Boatswain’s-mate Clarence Moore of Englewood towed ‘Nimitz’s Secret’ to Pacific war

New 17-year-old recruit Clarence Moore of Tangerine Woods in Englewood is pictured in 1943 when he graduated from Great Lakes Naval Processing Center near Chicago. Photo provided

New 17-year-old recruit Clarence Moore of Tangerine Woods in Englewood, Fla. is pictured in 1943 when he graduated from Great Lakes Naval Processing Center near Chicago. Photo provided

They called it “Nimitz’s Secret.” All 10, 100-foot-long steel sections were towed by ship from San Francisco to Espiritus Santo, the main island in the New Hebrides chain. This floating steel dry dock for America’s Pacific Fleet during World War II was a military secret and a game changer.

“On our first trip to the war zone aboard the USS Lynx, a 485-foot-long freighter, we towed one of 10 sections of floating dry-dock from San Francisco to the New Hebrides at 4 knots. We had to cope with Japanese subs,” Clarence Moore, the 90-year-old former boatswain’s mate, recalled. “We made it in 45 days.

“A number of destroyers went with us and provided screening from enemy submarines. One of our destroyers sunk an enemy sub with its depth charges,” he recalled.

The floating dry dock was a revolutionary idea Nimitz, commander and chief Pacific fleet, and his staff dreamed up. It allowed repairs to be made to American ships in the war zone. The end result: damaged American war ships were back in action much quicker than damaged Japanese ships.

The way the dry docks worked, they were filled with sea water and sank. Then the battered ship was brought dockside, the water pumped out and the dock became buoyant and cradled the ship in need of repairs.

Clarence Moore of Englewood and Paul Kosar getting their picture taken at Pearl Harbor near the end of World War II. Photo provided

Clarence Moore of Englewood and Paul Kosar getting their picture taken at Pearl Harbor near the end of World War II. Photo provided

After reaching the New Hebrides, Moore and the Lynx headed back to the States for another load of ammo and food. They brought the cargo back to the Philippines.

“From there we loaded the 24th Corps of Army Engineers aboard the Lynx and headed for Okinawa. We arrived shortly after the largest island invasion in the Pacific came ashore at Okinawa.

“We spent considerable time aboard ship guarding it from Japanese saboteurs. They would swim out in the dark and attach explosive charges to our ship.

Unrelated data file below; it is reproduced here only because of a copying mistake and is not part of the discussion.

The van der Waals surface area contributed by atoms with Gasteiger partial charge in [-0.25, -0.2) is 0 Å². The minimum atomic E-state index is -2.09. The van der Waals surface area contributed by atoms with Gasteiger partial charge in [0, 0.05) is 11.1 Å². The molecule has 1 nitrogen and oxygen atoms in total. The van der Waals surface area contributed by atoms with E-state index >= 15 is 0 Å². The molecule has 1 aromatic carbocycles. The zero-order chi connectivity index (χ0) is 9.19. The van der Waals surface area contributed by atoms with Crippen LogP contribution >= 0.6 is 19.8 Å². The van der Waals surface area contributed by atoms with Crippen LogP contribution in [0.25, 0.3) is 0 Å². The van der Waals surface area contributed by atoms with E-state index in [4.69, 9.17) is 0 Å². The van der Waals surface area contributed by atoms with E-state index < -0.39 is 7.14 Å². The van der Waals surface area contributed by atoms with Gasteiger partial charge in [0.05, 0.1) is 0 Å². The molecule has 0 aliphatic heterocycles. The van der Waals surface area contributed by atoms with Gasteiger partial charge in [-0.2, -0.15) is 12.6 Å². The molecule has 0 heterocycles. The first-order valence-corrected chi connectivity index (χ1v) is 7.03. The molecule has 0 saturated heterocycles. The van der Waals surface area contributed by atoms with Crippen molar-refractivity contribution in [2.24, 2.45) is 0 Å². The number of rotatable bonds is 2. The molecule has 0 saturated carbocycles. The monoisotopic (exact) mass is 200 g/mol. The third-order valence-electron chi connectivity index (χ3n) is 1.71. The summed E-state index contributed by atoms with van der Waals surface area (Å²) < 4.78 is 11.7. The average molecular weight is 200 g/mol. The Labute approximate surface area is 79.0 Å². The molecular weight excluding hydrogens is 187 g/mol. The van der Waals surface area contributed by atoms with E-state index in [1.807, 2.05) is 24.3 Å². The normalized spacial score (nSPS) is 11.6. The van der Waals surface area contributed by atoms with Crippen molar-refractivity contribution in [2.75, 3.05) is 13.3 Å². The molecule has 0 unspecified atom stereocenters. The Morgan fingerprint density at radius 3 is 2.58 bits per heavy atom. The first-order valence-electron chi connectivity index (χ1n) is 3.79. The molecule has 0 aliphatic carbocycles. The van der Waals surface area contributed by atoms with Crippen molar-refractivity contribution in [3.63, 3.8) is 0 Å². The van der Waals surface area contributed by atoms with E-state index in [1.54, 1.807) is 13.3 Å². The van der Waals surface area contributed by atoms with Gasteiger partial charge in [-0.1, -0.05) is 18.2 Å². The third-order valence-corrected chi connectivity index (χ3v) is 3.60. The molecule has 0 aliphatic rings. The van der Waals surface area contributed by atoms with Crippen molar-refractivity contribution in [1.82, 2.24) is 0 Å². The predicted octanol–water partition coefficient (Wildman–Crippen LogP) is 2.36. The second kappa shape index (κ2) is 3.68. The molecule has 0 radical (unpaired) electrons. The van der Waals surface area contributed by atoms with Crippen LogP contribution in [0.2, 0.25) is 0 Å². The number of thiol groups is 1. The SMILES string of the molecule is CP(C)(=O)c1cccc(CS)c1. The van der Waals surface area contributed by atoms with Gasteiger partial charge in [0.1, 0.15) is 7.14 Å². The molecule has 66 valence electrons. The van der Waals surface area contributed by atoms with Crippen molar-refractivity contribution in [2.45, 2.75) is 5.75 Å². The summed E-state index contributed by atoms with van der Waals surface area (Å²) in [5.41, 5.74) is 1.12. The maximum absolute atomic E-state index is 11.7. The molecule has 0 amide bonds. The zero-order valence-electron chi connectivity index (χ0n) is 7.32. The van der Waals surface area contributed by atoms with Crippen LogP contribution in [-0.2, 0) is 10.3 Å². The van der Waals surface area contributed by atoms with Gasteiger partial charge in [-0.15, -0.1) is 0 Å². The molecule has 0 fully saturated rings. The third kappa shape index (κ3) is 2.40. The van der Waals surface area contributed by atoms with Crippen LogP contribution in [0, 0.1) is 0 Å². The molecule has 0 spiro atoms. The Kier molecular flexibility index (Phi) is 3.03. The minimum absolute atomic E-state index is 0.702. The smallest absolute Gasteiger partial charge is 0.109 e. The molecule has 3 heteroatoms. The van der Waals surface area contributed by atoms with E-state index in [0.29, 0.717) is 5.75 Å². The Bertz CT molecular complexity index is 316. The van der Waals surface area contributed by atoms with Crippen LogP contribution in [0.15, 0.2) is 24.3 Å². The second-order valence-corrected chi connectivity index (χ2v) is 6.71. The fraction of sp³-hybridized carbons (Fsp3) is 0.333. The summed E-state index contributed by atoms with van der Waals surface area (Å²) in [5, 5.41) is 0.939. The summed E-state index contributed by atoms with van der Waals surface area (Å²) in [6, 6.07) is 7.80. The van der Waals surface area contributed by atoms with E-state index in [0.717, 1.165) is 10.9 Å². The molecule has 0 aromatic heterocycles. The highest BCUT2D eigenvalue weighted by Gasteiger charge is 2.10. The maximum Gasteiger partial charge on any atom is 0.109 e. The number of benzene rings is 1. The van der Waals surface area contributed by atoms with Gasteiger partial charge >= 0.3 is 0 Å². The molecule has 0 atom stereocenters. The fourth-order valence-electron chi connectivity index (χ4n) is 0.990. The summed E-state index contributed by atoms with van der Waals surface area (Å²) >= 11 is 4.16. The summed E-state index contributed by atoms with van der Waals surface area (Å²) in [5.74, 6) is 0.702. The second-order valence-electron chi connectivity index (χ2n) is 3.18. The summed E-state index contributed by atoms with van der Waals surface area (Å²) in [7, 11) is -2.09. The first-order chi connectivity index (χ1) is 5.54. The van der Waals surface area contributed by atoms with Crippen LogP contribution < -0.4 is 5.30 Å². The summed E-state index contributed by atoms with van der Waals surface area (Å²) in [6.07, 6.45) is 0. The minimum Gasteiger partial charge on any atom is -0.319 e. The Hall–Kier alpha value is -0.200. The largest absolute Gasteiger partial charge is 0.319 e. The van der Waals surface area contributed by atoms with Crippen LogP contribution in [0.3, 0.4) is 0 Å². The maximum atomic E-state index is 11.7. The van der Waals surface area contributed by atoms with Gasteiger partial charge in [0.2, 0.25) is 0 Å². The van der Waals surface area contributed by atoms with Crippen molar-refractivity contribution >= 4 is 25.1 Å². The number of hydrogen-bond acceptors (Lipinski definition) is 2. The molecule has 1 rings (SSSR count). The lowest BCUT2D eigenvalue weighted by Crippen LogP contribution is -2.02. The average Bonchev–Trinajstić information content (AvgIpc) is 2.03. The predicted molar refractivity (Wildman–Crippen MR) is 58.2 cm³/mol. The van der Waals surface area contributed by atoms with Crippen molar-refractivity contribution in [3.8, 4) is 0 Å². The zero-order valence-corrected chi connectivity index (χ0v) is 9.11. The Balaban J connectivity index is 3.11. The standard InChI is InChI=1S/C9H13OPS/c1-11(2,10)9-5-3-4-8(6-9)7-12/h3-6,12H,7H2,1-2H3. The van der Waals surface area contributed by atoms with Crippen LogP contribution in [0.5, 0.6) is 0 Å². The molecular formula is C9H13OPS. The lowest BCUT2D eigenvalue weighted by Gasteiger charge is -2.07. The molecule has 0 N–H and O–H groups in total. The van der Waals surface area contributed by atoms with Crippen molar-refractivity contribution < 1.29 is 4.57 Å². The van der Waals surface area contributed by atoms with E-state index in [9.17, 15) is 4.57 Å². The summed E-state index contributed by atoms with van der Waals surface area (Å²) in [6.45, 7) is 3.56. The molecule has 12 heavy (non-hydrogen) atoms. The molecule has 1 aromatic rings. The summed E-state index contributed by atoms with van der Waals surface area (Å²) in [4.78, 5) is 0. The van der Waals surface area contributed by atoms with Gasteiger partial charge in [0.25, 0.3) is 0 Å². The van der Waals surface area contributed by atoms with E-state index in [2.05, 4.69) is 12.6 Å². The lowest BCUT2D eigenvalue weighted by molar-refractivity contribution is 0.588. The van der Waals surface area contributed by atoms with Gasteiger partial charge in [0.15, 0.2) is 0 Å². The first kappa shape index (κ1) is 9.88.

“I remember while we were at Okinawa a kamikaze attacked the USS Hope, a hospital ship, that was all lit up at night. I don’t recall how many were killed or wounded in the attack, but I do recall that it didn’t go over well with our Marines.

“At night they fogged to protect our fleet from kamikazes,” he explained “We were on our way back to the States to pick up more food and ammo when the carrier USS John Hancock was also hit by a kamikaze at Okinawa. At the very end of the war I went aboard the Hancock as a member of its crew,” he said.

“On my last trip aboard the Lynx to San Francisco we got word they had dropped an atomic bomb on Hiroshima. We picked up more supplies and were 400 or 500 miles out at sea headed back to the war zone when we were told the war was over.

“The Lynx turned around at sea and headed back to California. When we got to San Francisco they wouldn’t let us off the ship to go party because the civilians in Oakland, a nearby town, said there was too much celebrating going on,” Moore said.

The pilot of this Navy Corsair died in a fiery crash attempting  to land on the deck of the carrier USS John Hancock, CV-19, during a practice session off San Diego at the end of the Second World War.

The pilot of this Navy Corsair died in a fiery crash attempting to land on the deck of the carrier USS John Hancock, CV-19, during a practice session off San Diego at the end of the Second World War.

The Lynx went into mothballs at Bremerton, Wash. About that time the Hancock sailed into San Francisco Bay. He was transferred to the carrier that headed back to sea once more.

“We sailed back to Pearl Harbor, picked up an airplane and a boat load of Marines who were on their way back to the States,” he said. “In 1946 I was discharged from the Navy and went into the active Naval Reserve for a few years.”

In civilian life Moore went to work for Bethlehem Steel Co. for 18 years in its plant in La Porte, Ind. He became the general foreman in charge of construction at the steel plant.

Then he  worked for Georgia Power Co. helping to build a nuclear power plant outside Augusta in the 1960s. He worked for the firm for the next 25 years until he retired at 62 from the company in 1987.

He and his wife, Eloise, moved to Tangerine Woods in Englewood that same year. The couple has two daughters and a son: Gail, Judy, and Garry.

Moore’s File

 Moore today at 90. Sun photo by Don MooreName: Clarence P. Moore, Jr.
D.O.B: 5 May 1924
Hometown: LaPorte, Ind.
Currently: Englewood, Fla.
Entered Service: 24 March 1943
Discharged:  19 Dec. 1946
Rank: Boatswains Mate
Unit: USS Hope
Commendations: Asiatic Pacific Theatre Ribbon (1 Star), American Theatre Ribbon, Philippine Liberation Meal, American Theatre Ribbon, Good Conduct Medal, World War II Victory Medal
Battles/Campaigns: Pacific Theater


This story was first published in the Charlotte Sun newspaper, Port Charlotte, Fla. on Wednesday, May 21, 2014 and is republished with permission.

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